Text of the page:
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Encyclopedia > Batavii

The Batavii (or Batavi, Batavians) were a Germanic tribe, originally part of the Chatti, reported by Tacitus to have lived around the Rhine delta, in the area which is currently the Netherlands, "an uninhabited district on the extremity of the coast of Gaul, and also of a neighbouring island, surrounded by the ocean in front, and by the river Rhine in the rear and on either side" (Tacitus, Historiae iv). This led to the Latin name of Batavia for the area. The same name is used for several military units, originally raised among the Batavii. The Chatti (also Catti) were an ancient Germanic tribe settled in central and northern Hesse and southern Lower Saxony, along the upper reaches of the Weser river and in the valleys and mountains of the Eder, Fulda and Werra river regions, a district approximately corresponding to Hesse-Cassel, though probably... Gaius Cornelius Tacitus Publius or Gaius Cornelius Tacitus (c. ... Loreley At 1,320 kilometres (820 miles) and an average discharge of more than 2,000 cubic meters per second, the Rhine (Dutch Rijn, French Rhin, German Rhein, Italian: Reno, Romansch: Rein, ) is one of the longest and most important rivers in Europe. ... Latin is an ancient Indo-European language originally spoken in the region around Rome called Latium. ...

Finds of wooden tablets also suggests at least some of them were literate.



They were mentioned by Julius Caesar in his commentary Gallic Wars, as living on an island formed by the Rhine River after it splits, one arm being the Waal the other the Old Rhine. The strategic position, to wit the high bank of the Waal which offerred an unimpeded view far into Germania Transrhenanum, was recognized first by Drusus who built a massive casta and a headquarter (praetorium) in imperial style. The latter was in use until the batavian revolt. Combatants Roman Republic Gallic tribes, including Helvetii, Arvernii Commanders Julius Caesar Quintus Cicero Mark Antony Among others, Vercingetorix The Gallic Wars were a series of wars fought between the Romans and the people of Gaul during the mid-first century BC, culminating in the Battle of Alesia in 52 BC... The Rhine canyon (Ruinaulta) in Graubünden in Switzerland Length 1. ... Edited Satellite image of the Rhine-Waal fork, showing the beginning of river Waal (green). ... Satellite close-up of the Utrecht region showing the Leidse Rijn-Oude Rijn stream (d). ... Edited Satellite image of the Rhine-Waal fork, showing the beginning of river Waal (green). ...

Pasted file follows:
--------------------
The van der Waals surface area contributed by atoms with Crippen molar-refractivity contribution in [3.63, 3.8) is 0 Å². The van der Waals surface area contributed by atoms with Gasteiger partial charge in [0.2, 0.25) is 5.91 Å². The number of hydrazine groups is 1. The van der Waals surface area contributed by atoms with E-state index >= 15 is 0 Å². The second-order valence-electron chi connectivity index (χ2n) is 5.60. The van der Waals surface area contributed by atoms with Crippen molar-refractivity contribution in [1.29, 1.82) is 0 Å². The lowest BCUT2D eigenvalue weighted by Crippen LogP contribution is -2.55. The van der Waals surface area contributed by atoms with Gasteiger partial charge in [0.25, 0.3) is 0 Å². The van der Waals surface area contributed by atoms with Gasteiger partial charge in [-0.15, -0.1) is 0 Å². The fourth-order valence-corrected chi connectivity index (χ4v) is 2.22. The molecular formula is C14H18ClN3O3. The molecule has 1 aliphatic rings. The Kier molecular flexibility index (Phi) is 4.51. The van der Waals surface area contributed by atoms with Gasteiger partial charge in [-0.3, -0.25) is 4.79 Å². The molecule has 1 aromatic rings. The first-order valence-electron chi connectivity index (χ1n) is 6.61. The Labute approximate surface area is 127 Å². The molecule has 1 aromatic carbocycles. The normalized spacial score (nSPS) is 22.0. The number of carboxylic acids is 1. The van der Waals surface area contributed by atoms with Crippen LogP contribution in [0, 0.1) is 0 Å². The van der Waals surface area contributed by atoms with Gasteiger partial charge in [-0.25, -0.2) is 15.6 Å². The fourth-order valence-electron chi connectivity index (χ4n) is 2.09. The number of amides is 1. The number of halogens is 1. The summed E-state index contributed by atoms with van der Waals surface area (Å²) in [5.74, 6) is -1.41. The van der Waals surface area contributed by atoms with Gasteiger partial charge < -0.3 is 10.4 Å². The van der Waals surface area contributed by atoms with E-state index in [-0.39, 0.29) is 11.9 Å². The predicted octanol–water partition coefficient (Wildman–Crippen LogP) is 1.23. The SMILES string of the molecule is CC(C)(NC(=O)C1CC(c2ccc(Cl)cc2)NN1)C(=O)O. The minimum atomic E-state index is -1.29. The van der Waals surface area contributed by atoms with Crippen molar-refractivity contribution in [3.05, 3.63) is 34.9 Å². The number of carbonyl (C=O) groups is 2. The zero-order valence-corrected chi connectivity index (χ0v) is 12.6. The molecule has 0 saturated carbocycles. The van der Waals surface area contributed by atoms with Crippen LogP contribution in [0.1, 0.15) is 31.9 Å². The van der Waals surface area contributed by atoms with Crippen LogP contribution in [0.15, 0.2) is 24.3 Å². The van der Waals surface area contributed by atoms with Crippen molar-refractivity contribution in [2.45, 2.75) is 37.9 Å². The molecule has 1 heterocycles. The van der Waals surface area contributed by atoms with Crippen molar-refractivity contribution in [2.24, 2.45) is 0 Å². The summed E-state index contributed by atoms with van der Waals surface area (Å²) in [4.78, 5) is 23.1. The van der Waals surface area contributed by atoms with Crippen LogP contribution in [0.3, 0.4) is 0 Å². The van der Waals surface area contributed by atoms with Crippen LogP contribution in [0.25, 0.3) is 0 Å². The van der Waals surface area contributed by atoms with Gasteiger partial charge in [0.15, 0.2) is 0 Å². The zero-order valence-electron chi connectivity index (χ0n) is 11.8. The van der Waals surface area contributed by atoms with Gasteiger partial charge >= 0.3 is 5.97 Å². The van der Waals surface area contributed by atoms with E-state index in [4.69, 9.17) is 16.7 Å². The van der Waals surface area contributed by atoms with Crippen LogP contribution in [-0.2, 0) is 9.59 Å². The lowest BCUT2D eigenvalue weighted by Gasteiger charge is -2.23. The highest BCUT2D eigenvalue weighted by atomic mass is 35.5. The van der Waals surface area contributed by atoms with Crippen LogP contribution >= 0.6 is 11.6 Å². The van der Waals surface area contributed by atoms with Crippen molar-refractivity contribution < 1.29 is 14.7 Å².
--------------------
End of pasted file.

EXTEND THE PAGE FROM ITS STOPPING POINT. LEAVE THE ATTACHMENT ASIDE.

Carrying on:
Archeological evidence suggests they lived in small villages, comprised of 6 to 12 houses in the very fertile lands between the rivers and lived of agriculture and raising cattle. Finds of horse skeletons in graves suggest an strong equestrian preoccupation. On the south bank of the Waal (in what is now Nijmegen) a roman administrative center was built called Oppidum Batavorum. This centre was razed during the Batavian Revolt.

The Batavians falsely became regarded as the eponymous ancestors of the Dutch people. The Netherlands were briefly known as the Batavian Republic. Moreover, in the time Indonesia was a Dutch colony, the capital (now Jakarta) was named Batavia. From 1795 to 1806, the Batavian Republic (Bataafse Republiek in Dutch) designated the Netherlands as a republic modelled after the French Republic, to which it was a vassal state. ... Motto: Jaya Raya (Indonesian): Prosper and Great Founded 22 June 1527 Governor Sutiyoso Area 661. ...

Military units

Funerary stela of one of Nero's Corporis Custodes (imperial bodyguard). The bodyguard, Indus, was of the Batavian tribe.